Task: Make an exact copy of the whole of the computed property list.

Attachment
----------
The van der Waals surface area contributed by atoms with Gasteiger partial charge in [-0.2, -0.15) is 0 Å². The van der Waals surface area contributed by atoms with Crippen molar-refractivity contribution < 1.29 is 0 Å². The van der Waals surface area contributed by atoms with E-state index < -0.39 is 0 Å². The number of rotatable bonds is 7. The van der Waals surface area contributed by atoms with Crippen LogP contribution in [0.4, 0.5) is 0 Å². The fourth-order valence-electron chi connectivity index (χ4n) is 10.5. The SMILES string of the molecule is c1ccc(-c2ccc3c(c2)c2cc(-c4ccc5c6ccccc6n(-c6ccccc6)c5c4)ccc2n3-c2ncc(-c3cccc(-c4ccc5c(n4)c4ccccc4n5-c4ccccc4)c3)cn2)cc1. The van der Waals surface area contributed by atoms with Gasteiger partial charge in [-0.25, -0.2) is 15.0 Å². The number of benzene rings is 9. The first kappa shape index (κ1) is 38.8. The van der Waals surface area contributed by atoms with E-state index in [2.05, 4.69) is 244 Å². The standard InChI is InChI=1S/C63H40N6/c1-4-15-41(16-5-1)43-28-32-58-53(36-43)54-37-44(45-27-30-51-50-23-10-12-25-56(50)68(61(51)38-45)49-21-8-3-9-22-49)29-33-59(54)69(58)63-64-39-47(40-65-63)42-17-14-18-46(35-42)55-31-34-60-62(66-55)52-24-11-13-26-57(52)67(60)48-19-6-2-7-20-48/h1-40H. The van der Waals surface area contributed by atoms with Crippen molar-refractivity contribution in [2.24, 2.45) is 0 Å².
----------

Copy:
The van der Waals surface area contributed by atoms with Gasteiger partial charge in [-0.2, -0.15) is 0 Å². The van der Waals surface area contributed by atoms with Crippen molar-refractivity contribution < 1.29 is 0 Å². The van der Waals surface area contributed by atoms with E-state index < -0.39 is 0 Å². The number of rotatable bonds is 7. The van der Waals surface area contributed by atoms with Crippen LogP contribution in [0.4, 0.5) is 0 Å². The fourth-order valence-electron chi connectivity index (χ4n) is 10.5. The SMILES string of the molecule is c1ccc(-c2ccc3c(c2)c2cc(-c4ccc5c6ccccc6n(-c6ccccc6)c5c4)ccc2n3-c2ncc(-c3cccc(-c4ccc5c(n4)c4ccccc4n5-c4ccccc4)c3)cn2)cc1. The van der Waals surface area contributed by atoms with Gasteiger partial charge in [-0.25, -0.2) is 15.0 Å². The number of benzene rings is 9. The first kappa shape index (κ1) is 38.8. The van der Waals surface area contributed by atoms with E-state index in [2.05, 4.69) is 244 Å². The standard InChI is InChI=1S/C63H40N6/c1-4-15-41(16-5-1)43-28-32-58-53(36-43)54-37-44(45-27-30-51-50-23-10-12-25-56(50)68(61(51)38-45)49-21-8-3-9-22-49)29-33-59(54)69(58)63-64-39-47(40-65-63)42-17-14-18-46(35-42)55-31-34-60-62(66-55)52-24-11-13-26-57(52)67(60)48-19-6-2-7-20-48/h1-40H. The van der Waals surface area contributed by atoms with Crippen molar-refractivity contribution in [2.24, 2.45) is 0 Å².